I have an application for my ARM7 which is usually burned to FLASH, and then on execution it is copied to RAM (to run a little faster). But I remember that my professor once said that I should run my program from RAM because you can only burn the FLASH that many times. So my question is - is there some special way of burning the program so it can be executed directly from RAM (not by copying from FLASH)? I know I could use some custom bootloader, but that's not an option. I can use SAM-BA loader but to my understanding it is used for flashing the device, it cannot be used to execute any code from RAM, and if it could, is writing directly to RAM possible?

  • \$\begingroup\$ SAM-BA can be used to write your application code directly to RAM, but it must be compiled with the correct base address. You will also need the bootloader to know to look in RAM to start execution. The SAM boot loader (burned on the chip) automatically looks at several locations to find a suitable boot vector, if it finds none it drops you to the debug shell and you can burn ram and do a soft reset. Once you've programmed to flash the bootloader merely copies it to ram for execution, it typically does not write back so you only excercise the flash when downloading your binary \$\endgroup\$
    – crasic
    Aug 20, 2015 at 21:04
  • \$\begingroup\$ OK, the Datasheet says that SAM-BA uses some portion of RAM for internal operations, so the user space starts at 0x202000, whereas the RAM starts at 0x200000 (and FLASH at 0x100000). I assume that the vector table must start at 0x202000 at the beginning of the user space. Is that the address (assuming the linking process is done right) where I should "burn" the binary to? So how's that different from writing to flash? \$\endgroup\$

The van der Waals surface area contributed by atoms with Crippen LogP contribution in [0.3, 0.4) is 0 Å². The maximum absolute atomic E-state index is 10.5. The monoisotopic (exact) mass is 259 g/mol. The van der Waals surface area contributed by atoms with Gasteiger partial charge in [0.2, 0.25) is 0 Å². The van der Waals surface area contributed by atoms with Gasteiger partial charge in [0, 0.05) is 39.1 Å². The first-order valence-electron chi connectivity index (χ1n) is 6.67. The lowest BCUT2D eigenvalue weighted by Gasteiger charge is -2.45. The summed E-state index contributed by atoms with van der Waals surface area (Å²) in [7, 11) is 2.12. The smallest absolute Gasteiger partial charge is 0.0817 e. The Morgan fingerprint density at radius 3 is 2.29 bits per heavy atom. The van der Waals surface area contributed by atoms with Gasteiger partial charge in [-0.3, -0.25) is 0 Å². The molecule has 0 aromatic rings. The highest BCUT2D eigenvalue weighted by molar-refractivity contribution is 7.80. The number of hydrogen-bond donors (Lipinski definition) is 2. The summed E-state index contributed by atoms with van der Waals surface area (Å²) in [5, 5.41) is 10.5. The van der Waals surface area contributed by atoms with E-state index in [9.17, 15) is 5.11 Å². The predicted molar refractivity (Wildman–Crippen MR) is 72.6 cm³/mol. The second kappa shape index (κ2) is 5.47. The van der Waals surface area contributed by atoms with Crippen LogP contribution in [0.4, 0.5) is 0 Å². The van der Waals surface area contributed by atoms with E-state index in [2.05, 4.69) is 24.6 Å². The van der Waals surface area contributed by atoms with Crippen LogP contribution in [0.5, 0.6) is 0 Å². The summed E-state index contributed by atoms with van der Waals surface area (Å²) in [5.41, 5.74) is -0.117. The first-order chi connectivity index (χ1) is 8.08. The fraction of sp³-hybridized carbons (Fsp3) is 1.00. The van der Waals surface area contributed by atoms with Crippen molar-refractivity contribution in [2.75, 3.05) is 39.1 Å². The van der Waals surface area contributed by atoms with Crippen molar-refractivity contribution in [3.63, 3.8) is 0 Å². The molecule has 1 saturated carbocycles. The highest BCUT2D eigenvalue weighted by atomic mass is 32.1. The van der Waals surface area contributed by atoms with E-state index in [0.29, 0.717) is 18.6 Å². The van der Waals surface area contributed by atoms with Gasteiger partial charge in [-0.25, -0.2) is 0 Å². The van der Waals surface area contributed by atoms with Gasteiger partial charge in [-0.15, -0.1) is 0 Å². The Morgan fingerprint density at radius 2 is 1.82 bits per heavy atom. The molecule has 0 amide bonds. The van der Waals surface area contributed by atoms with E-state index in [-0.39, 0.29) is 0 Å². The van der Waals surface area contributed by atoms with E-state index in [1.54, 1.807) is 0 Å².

– Bart
    Aug 20, 2015 at 21:17
  • \$\begingroup\$ If you are running bare metal then you would use the entire RAM, SAM-BA lives in ROM and tries to move code from your flash to the first few blocks of RAM and then hooks into your OS or secondary bootloader, you are trying to use it to start a baremetal application, the simplest case is to burn it to the entire ram and execute a jump to 0x2000 0000, but if you want the SAM bootloader to do so automatically then you will need to trudge the docs to figure out what it looks for to decide where to start executing. This will require tinkering, but generally is doable. \$\endgroup\$
    – crasic
    Aug 20, 2015 at 21:28
  • \$\begingroup\$ You should be able to program the RAM via the JTAG/SWD interface. \$\endgroup\$
    – kkrambo
    Aug 20, 2015 at 21:53
  • \$\begingroup\$ OK, I figured it out. I used SAM-BA to send the .bin (properly linked) to the start of the user space, just after SAM-BA internal stack, and then used 'go 0x202000' to start the execution from this address. I found the command on some old site, now I'm trying to find it in the official docs. Thanks for the provided information anyways! \$\endgroup\$
    – Bart
    Aug 20, 2015 at 22:02

1 Answer 1


SAM-BA is a boot loader, so if you have samba you really dont need to re-invent another one. Just use it. Jtag usually works as well for being able to load programs into ram and running them. Eventually though I assume your application will need to be run from flash once you turn this into a project/gadget or whatever. not required but assumed. you could wrap your ram version with a small copy to ram program.

I recommend you use sam-ba or whatever to wipe the user flash so that samba doesnt try to load that and to insure the chip is in a known state. Not sure about samba but it is possible that once the bootloader fails to detect a program in flash it might up the clocks or setup peripherals (uart) that it might not have if it had copied flash, so you may still end up in a situation that your tested in ram program works but once you copy it from a flash based program or run it from flash it may not work. some flash cycles may be required to finish testing. or you can make your own bootloader that samba runs and then you are in a known state. My preference is a dumb xmodem thing, bootloader does just enough to setup the uart and start waiting for an xmodem download, then downloads to a known address in ram. then replace the xmodem downloader with the copy to ram and run. that way there are no surprises.


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